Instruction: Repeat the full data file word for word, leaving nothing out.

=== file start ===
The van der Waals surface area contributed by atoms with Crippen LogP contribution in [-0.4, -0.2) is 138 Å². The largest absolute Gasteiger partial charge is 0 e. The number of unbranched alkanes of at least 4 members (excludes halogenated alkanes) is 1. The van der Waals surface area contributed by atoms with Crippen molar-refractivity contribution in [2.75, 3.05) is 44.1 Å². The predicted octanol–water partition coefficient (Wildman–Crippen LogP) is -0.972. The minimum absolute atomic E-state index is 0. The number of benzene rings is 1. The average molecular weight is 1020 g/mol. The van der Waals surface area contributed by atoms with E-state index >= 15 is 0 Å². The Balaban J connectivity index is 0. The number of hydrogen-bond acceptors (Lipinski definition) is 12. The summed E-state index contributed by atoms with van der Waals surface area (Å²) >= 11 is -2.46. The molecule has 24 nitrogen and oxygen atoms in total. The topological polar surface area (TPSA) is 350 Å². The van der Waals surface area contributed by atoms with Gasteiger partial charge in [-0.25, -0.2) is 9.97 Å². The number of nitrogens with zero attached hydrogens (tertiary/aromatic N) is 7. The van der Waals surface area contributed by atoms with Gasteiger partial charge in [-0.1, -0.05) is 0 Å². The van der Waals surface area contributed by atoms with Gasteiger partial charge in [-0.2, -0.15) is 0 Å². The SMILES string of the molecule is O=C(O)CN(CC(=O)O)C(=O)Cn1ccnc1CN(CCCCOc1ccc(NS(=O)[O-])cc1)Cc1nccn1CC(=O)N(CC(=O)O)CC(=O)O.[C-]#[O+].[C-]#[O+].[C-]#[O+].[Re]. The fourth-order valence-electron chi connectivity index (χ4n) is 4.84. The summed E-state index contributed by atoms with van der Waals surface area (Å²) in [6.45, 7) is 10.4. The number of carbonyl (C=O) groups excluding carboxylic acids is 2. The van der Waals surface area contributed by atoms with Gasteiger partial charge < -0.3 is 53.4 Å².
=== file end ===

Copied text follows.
The van der Waals surface area contributed by atoms with Crippen LogP contribution in [-0.4, -0.2) is 138 Å². The largest absolute Gasteiger partial charge is 0 e. The number of unbranched alkanes of at least 4 members (excludes halogenated alkanes) is 1. The van der Waals surface area contributed by atoms with Crippen molar-refractivity contribution in [2.75, 3.05) is 44.1 Å². The predicted octanol–water partition coefficient (Wildman–Crippen LogP) is -0.972. The minimum absolute atomic E-state index is 0. The number of benzene rings is 1. The average molecular weight is 1020 g/mol. The van der Waals surface area contributed by atoms with E-state index >= 15 is 0 Å². The Balaban J connectivity index is 0. The number of hydrogen-bond acceptors (Lipinski definition) is 12. The summed E-state index contributed by atoms with van der Waals surface area (Å²) >= 11 is -2.46. The molecule has 24 nitrogen and oxygen atoms in total. The topological polar surface area (TPSA) is 350 Å². The van der Waals surface area contributed by atoms with Gasteiger partial charge in [-0.25, -0.2) is 9.97 Å². The number of nitrogens with zero attached hydrogens (tertiary/aromatic N) is 7. The van der Waals surface area contributed by atoms with Gasteiger partial charge in [-0.1, -0.05) is 0 Å². The van der Waals surface area contributed by atoms with Gasteiger partial charge in [-0.2, -0.15) is 0 Å². The SMILES string of the molecule is O=C(O)CN(CC(=O)O)C(=O)Cn1ccnc1CN(CCCCOc1ccc(NS(=O)[O-])cc1)Cc1nccn1CC(=O)N(CC(=O)O)CC(=O)O.[C-]#[O+].[C-]#[O+].[C-]#[O+].[Re]. The fourth-order valence-electron chi connectivity index (χ4n) is 4.84. The summed E-state index contributed by atoms with van der Waals surface area (Å²) in [6.45, 7) is 10.4. The number of carbonyl (C=O) groups excluding carboxylic acids is 2. The van der Waals surface area contributed by atoms with Gasteiger partial charge < -0.3 is 53.4 Å².